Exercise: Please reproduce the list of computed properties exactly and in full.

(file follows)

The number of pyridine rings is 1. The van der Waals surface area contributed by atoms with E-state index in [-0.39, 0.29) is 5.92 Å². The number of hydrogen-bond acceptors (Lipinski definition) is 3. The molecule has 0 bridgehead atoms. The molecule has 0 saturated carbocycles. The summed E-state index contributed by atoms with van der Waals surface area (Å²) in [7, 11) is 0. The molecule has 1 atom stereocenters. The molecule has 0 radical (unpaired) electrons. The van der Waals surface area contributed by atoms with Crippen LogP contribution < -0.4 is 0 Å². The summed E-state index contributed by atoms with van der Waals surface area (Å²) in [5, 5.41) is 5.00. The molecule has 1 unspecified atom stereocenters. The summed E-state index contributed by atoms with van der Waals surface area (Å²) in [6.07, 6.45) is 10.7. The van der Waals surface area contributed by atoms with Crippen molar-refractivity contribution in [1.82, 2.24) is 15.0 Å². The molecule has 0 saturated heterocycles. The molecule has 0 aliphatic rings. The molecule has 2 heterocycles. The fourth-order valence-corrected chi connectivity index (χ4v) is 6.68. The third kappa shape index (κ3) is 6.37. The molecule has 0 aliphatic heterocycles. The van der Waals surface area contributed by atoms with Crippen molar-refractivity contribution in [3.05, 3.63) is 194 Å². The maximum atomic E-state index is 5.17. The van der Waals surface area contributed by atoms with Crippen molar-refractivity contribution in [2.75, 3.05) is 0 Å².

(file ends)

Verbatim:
The number of pyridine rings is 1. The van der Waals surface area contributed by atoms with E-state index in [-0.39, 0.29) is 5.92 Å². The number of hydrogen-bond acceptors (Lipinski definition) is 3. The molecule has 0 bridgehead atoms. The molecule has 0 saturated carbocycles. The summed E-state index contributed by atoms with van der Waals surface area (Å²) in [7, 11) is 0. The molecule has 1 atom stereocenters. The molecule has 0 radical (unpaired) electrons. The van der Waals surface area contributed by atoms with Crippen LogP contribution < -0.4 is 0 Å². The summed E-state index contributed by atoms with van der Waals surface area (Å²) in [5, 5.41) is 5.00. The molecule has 1 unspecified atom stereocenters. The summed E-state index contributed by atoms with van der Waals surface area (Å²) in [6.07, 6.45) is 10.7. The van der Waals surface area contributed by atoms with Crippen molar-refractivity contribution in [1.82, 2.24) is 15.0 Å². The molecule has 0 saturated heterocycles. The molecule has 0 aliphatic rings. The molecule has 2 heterocycles. The fourth-order valence-corrected chi connectivity index (χ4v) is 6.68. The third kappa shape index (κ3) is 6.37. The molecule has 0 aliphatic heterocycles. The van der Waals surface area contributed by atoms with Crippen molar-refractivity contribution in [3.05, 3.63) is 194 Å². The maximum atomic E-state index is 5.17. The van der Waals surface area contributed by atoms with Crippen molar-refractivity contribution in [2.75, 3.05) is 0 Å².